Be As Fearless As… McDonalds?

If your colleagues have ever looked at you with fear in their eyes when you proposed answering questions posed on social networks in a transparent or honest manner, then I have a site for you. McDonald’s recently published a microsite where they allow anyone to pose questions for McDonald’s representatives to respond to. The good folks at Sysomos (who run a great blog, by the way) put me on to it.

And I’m glad they did, because the “Our Food Your Questions” site is a real example of using social media in a truly engaging way. McDonald’s asks visitors to pose whatever question they want and in turn, McDonald’s pledges to answer it. Some of the questions are probably of the variety McDonald’s would prefer not to talk about, but it is all fair game here. They even offer the opportunity for visitors to follow unanswered questions so they are notified when McDonald’s posts an answer.

McDonald’s has no fear when it comes to offering answers to tough questions. So I ask you: what’s your excuse?

Now, McDonald’s is a battle-worn veteran when it comes to taking shots from detractors, so they understand all too well how to deal with less-than-favourable jabs from those who aren’t exactly fans of their products. But there are loads of companies, organizations and individuals who are in the same situation, but continue to shy away from facing the public in such a direct manner.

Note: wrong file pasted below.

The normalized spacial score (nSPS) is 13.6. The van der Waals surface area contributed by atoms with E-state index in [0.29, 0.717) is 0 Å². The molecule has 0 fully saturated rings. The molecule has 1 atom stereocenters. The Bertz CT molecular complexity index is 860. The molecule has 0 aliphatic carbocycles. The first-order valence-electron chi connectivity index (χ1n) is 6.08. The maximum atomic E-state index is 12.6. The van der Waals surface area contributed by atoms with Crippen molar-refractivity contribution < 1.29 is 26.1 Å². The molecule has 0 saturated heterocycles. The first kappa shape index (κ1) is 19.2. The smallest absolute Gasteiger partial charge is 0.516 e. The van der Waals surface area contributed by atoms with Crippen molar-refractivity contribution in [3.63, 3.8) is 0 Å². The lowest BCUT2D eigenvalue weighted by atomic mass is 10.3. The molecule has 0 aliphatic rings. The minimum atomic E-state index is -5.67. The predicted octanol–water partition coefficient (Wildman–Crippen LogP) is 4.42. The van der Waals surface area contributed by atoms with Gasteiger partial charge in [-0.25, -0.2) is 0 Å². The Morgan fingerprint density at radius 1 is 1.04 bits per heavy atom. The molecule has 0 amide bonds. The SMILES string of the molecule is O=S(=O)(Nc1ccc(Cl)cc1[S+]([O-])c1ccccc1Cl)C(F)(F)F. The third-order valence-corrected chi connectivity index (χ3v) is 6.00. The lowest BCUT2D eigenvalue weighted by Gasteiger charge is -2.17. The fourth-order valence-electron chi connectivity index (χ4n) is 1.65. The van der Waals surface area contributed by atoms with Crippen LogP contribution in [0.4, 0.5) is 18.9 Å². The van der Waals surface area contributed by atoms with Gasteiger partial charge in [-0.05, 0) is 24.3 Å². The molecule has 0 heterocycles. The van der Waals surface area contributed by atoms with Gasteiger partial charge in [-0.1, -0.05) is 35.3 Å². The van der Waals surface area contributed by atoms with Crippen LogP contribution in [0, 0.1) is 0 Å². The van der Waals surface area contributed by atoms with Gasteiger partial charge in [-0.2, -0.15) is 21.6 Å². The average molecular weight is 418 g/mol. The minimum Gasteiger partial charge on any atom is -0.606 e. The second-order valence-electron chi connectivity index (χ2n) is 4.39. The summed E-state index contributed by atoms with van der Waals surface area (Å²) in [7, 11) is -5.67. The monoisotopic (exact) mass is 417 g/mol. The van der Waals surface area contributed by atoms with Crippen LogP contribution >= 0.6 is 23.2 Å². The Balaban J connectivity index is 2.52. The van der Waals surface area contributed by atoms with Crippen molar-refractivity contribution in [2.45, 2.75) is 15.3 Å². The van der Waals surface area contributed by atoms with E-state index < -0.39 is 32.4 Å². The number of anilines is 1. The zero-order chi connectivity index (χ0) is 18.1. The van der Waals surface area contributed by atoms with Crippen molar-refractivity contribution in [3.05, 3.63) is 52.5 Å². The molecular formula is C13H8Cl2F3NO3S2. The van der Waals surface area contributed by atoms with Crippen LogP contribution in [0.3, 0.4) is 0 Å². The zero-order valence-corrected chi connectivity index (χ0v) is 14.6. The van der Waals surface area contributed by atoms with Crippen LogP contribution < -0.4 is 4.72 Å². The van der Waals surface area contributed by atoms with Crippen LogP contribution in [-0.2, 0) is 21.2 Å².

There is plenty of evidence that how you respond to negative feedback online is much more important than whether individuals say negative things about you or your brand. In fact, it can actually help your cause if you respond in a timely and clear manner. The person asking the question may not like the answer, but you’ll earn respect for giving an answer.
With this site, McDonald’s illustrates that they understand how social media can deepen their engagement with existing or potential customers.

The one caveat I will offer is this: McDonald’s may have its (many) detractors, but many, many customers do enjoy their food (I know I do). It is important that you spend as much or more time building a supportive community – through engagement, responsiveness and consistently providing value – as you do answering pointed questions. That community will be there to support you, but only if you feed, water and grow it. Don’t face detractors alone.

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